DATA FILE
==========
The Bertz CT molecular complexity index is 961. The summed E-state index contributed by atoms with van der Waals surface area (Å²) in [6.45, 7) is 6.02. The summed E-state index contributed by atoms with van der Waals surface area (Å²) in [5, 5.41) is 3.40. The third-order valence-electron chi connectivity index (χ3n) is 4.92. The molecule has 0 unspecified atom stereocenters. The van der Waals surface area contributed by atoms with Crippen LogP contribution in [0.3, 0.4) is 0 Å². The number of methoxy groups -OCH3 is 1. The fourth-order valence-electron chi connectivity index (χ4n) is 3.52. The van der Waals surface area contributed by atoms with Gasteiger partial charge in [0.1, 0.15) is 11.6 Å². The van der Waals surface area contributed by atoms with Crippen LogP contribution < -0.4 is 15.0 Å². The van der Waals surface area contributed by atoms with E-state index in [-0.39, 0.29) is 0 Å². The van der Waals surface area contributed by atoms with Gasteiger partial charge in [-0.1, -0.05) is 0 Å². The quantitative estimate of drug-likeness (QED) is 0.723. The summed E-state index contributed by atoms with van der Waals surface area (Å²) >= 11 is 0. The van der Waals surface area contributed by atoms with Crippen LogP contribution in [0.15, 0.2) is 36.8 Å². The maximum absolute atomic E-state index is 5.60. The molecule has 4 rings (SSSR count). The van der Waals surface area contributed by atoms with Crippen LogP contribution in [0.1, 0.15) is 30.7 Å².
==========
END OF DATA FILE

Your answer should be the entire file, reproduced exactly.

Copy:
The Bertz CT molecular complexity index is 961. The summed E-state index contributed by atoms with van der Waals surface area (Å²) in [6.45, 7) is 6.02. The summed E-state index contributed by atoms with van der Waals surface area (Å²) in [5, 5.41) is 3.40. The third-order valence-electron chi connectivity index (χ3n) is 4.92. The molecule has 0 unspecified atom stereocenters. The van der Waals surface area contributed by atoms with Crippen LogP contribution in [0.3, 0.4) is 0 Å². The number of methoxy groups -OCH3 is 1. The fourth-order valence-electron chi connectivity index (χ4n) is 3.52. The van der Waals surface area contributed by atoms with Gasteiger partial charge in [0.1, 0.15) is 11.6 Å². The van der Waals surface area contributed by atoms with Crippen LogP contribution < -0.4 is 15.0 Å². The van der Waals surface area contributed by atoms with E-state index in [-0.39, 0.29) is 0 Å². The van der Waals surface area contributed by atoms with Gasteiger partial charge in [-0.1, -0.05) is 0 Å². The quantitative estimate of drug-likeness (QED) is 0.723. The summed E-state index contributed by atoms with van der Waals surface area (Å²) >= 11 is 0. The van der Waals surface area contributed by atoms with Crippen LogP contribution in [0.15, 0.2) is 36.8 Å². The maximum absolute atomic E-state index is 5.60. The molecule has 4 rings (SSSR count). The van der Waals surface area contributed by atoms with Crippen LogP contribution in [0.1, 0.15) is 30.7 Å².